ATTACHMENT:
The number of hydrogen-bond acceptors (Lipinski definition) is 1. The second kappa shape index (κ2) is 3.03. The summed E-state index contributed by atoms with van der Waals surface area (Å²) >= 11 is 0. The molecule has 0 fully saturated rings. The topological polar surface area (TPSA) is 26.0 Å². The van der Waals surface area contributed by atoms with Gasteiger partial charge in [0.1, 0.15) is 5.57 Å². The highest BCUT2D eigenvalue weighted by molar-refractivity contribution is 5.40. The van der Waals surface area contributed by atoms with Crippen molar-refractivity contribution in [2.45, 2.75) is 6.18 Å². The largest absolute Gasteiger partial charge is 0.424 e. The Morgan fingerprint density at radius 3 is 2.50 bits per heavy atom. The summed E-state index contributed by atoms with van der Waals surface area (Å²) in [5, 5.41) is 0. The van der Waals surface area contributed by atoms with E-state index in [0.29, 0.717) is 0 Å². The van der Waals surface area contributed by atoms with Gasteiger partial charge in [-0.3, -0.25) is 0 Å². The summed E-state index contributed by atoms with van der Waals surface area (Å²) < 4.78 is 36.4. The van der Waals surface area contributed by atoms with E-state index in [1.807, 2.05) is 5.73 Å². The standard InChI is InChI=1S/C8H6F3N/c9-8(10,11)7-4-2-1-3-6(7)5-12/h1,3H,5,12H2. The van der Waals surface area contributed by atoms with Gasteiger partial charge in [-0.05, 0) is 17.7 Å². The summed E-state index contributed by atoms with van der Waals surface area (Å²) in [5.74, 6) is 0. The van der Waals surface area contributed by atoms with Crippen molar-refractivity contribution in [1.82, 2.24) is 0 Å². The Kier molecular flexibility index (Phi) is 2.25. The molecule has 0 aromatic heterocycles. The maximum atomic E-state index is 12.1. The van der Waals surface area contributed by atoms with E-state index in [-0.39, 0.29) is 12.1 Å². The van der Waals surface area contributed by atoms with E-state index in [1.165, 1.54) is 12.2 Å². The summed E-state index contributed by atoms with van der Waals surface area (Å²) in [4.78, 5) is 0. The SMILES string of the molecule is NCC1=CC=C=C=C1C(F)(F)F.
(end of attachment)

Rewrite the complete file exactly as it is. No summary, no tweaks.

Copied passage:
The number of hydrogen-bond acceptors (Lipinski definition) is 1. The second kappa shape index (κ2) is 3.03. The summed E-state index contributed by atoms with van der Waals surface area (Å²) >= 11 is 0. The molecule has 0 fully saturated rings. The topological polar surface area (TPSA) is 26.0 Å². The van der Waals surface area contributed by atoms with Gasteiger partial charge in [0.1, 0.15) is 5.57 Å². The highest BCUT2D eigenvalue weighted by molar-refractivity contribution is 5.40. The van der Waals surface area contributed by atoms with Crippen molar-refractivity contribution in [2.45, 2.75) is 6.18 Å². The largest absolute Gasteiger partial charge is 0.424 e. The Morgan fingerprint density at radius 3 is 2.50 bits per heavy atom. The summed E-state index contributed by atoms with van der Waals surface area (Å²) in [5, 5.41) is 0. The van der Waals surface area contributed by atoms with E-state index in [0.29, 0.717) is 0 Å². The van der Waals surface area contributed by atoms with Gasteiger partial charge in [-0.3, -0.25) is 0 Å². The summed E-state index contributed by atoms with van der Waals surface area (Å²) < 4.78 is 36.4. The van der Waals surface area contributed by atoms with E-state index in [1.807, 2.05) is 5.73 Å². The standard InChI is InChI=1S/C8H6F3N/c9-8(10,11)7-4-2-1-3-6(7)5-12/h1,3H,5,12H2. The van der Waals surface area contributed by atoms with Gasteiger partial charge in [-0.05, 0) is 17.7 Å². The summed E-state index contributed by atoms with van der Waals surface area (Å²) in [5.74, 6) is 0. The van der Waals surface area contributed by atoms with Crippen molar-refractivity contribution in [1.82, 2.24) is 0 Å². The Kier molecular flexibility index (Phi) is 2.25. The molecule has 0 aromatic heterocycles. The maximum atomic E-state index is 12.1. The van der Waals surface area contributed by atoms with E-state index in [-0.39, 0.29) is 12.1 Å². The van der Waals surface area contributed by atoms with E-state index in [1.165, 1.54) is 12.2 Å². The summed E-state index contributed by atoms with van der Waals surface area (Å²) in [4.78, 5) is 0. The SMILES string of the molecule is NCC1=CC=C=C=C1C(F)(F)F.